NEWS
May 1, 2005
Mary Kelly Michels, a homemaker and community volunteer, died of a stroke Friday at St. Joseph Medical Center. The Timonium resident was 75. Born Mary Kelly in Baltimore and raised on 21st Street, she attended St. Ann's Parochial School and was a 1948 graduate of the Institute of Notre Dame. She earned a bachelor's degree from the College of Notre Dame of Maryland, where she remained active in its continuing studies program, the Renaissance Institute. In 1951 she married Francis X. Gallagher Sr., an attorney who ran successfully for the Maryland House of Delegates in 1958 and was later appointed Peoples' Counsel.
FEATURES
April 14, 2006
April 14 1865: President Abraham Lincoln was shot and mortally wounded by John Wilkes Booth while at Ford's Theatre in Washington.
ENTERTAINMENT
By Stephen Kiehl and Stephen Kiehl,Sun Staff | April 17, 2005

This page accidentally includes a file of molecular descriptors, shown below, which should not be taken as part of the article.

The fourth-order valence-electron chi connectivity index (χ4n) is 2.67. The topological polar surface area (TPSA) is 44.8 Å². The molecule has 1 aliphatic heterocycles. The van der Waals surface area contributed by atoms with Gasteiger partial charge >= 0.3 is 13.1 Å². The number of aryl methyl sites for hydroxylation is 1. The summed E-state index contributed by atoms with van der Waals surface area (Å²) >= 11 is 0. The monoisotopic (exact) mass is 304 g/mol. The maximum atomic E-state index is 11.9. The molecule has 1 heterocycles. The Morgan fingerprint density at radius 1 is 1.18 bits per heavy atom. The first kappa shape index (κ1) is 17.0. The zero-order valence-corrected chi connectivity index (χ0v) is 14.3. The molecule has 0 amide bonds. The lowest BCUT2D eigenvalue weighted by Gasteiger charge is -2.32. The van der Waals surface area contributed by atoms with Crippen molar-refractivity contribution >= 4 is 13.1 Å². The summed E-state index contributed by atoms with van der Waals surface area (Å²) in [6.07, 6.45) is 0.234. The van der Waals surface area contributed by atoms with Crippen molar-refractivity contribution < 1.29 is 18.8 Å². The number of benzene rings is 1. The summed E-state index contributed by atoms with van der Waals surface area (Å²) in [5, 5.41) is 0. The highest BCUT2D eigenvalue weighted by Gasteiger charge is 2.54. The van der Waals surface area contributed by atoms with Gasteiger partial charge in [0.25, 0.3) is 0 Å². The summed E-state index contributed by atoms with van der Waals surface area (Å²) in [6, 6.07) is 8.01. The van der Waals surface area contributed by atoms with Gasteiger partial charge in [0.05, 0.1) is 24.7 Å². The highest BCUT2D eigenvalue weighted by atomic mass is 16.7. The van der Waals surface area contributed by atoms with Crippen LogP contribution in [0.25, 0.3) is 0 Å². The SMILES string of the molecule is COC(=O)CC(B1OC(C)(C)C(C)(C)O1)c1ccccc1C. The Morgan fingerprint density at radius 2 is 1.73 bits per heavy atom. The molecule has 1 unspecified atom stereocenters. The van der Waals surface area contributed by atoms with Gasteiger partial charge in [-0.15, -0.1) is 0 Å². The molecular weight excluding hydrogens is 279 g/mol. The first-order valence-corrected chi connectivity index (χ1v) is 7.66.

Assassination Vacation By Sarah Vowell. Simon & Schuster. 259 pages. $21. Sarah Vowell would not seem to be the ideal travel companion. She gets seasick easily. She can't read maps. And when faced with the choice of snorkeling in the Dry Tortugas or touring the prison that held the co-conspirators in the Lincoln assassination, she'll take the prison every time. In her new book, Assassination Vacation, Vowell tours historic sites linked to the assassinations of Presidents Abraham Lincoln, James A. Garfield and William McKinley.
ENTERTAINMENT
By Sam Sessa and Sam Sessa,SUN STAFF | November 25, 2004
Adapting an old play is no big deal. But when it comes to a holiday classic such as A Christmas Carol, scriptwriter Michael Wilson and director Matt August knew they had to be a little bit more careful. Consider that the play, which runs through Jan. 2, has been an annual staple at Ford's Theatre in Washington for many years. Some people see it as a tradition. "It's a little daunting," August said. "It just makes the challenge that much greater." While keeping the production in the same time period as before, this new version introduces new costumes, sounds, lighting, set design and a new character: Charles Dickens.